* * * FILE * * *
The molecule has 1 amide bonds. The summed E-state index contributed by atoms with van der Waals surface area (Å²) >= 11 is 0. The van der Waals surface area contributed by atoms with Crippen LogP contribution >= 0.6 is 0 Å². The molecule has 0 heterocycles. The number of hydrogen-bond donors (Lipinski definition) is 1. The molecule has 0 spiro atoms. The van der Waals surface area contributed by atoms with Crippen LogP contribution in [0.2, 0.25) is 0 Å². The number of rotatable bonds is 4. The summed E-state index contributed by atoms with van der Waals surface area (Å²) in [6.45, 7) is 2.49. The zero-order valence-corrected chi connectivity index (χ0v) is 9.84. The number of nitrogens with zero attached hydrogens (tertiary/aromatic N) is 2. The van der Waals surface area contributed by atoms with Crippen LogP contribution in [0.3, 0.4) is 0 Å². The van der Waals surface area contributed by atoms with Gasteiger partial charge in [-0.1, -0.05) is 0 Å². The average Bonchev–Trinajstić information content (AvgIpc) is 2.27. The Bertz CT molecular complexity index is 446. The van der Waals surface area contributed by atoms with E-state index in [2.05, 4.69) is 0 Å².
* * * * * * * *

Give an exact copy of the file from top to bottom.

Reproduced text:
The molecule has 1 amide bonds. The summed E-state index contributed by atoms with van der Waals surface area (Å²) >= 11 is 0. The van der Waals surface area contributed by atoms with Crippen LogP contribution >= 0.6 is 0 Å². The molecule has 0 heterocycles. The number of hydrogen-bond donors (Lipinski definition) is 1. The molecule has 0 spiro atoms. The van der Waals surface area contributed by atoms with Crippen LogP contribution in [0.2, 0.25) is 0 Å². The number of rotatable bonds is 4. The summed E-state index contributed by atoms with van der Waals surface area (Å²) in [6.45, 7) is 2.49. The zero-order valence-corrected chi connectivity index (χ0v) is 9.84. The number of nitrogens with zero attached hydrogens (tertiary/aromatic N) is 2. The van der Waals surface area contributed by atoms with Crippen LogP contribution in [0.3, 0.4) is 0 Å². The van der Waals surface area contributed by atoms with Gasteiger partial charge in [-0.1, -0.05) is 0 Å². The average Bonchev–Trinajstić information content (AvgIpc) is 2.27. The Bertz CT molecular complexity index is 446. The van der Waals surface area contributed by atoms with E-state index in [2.05, 4.69) is 0 Å².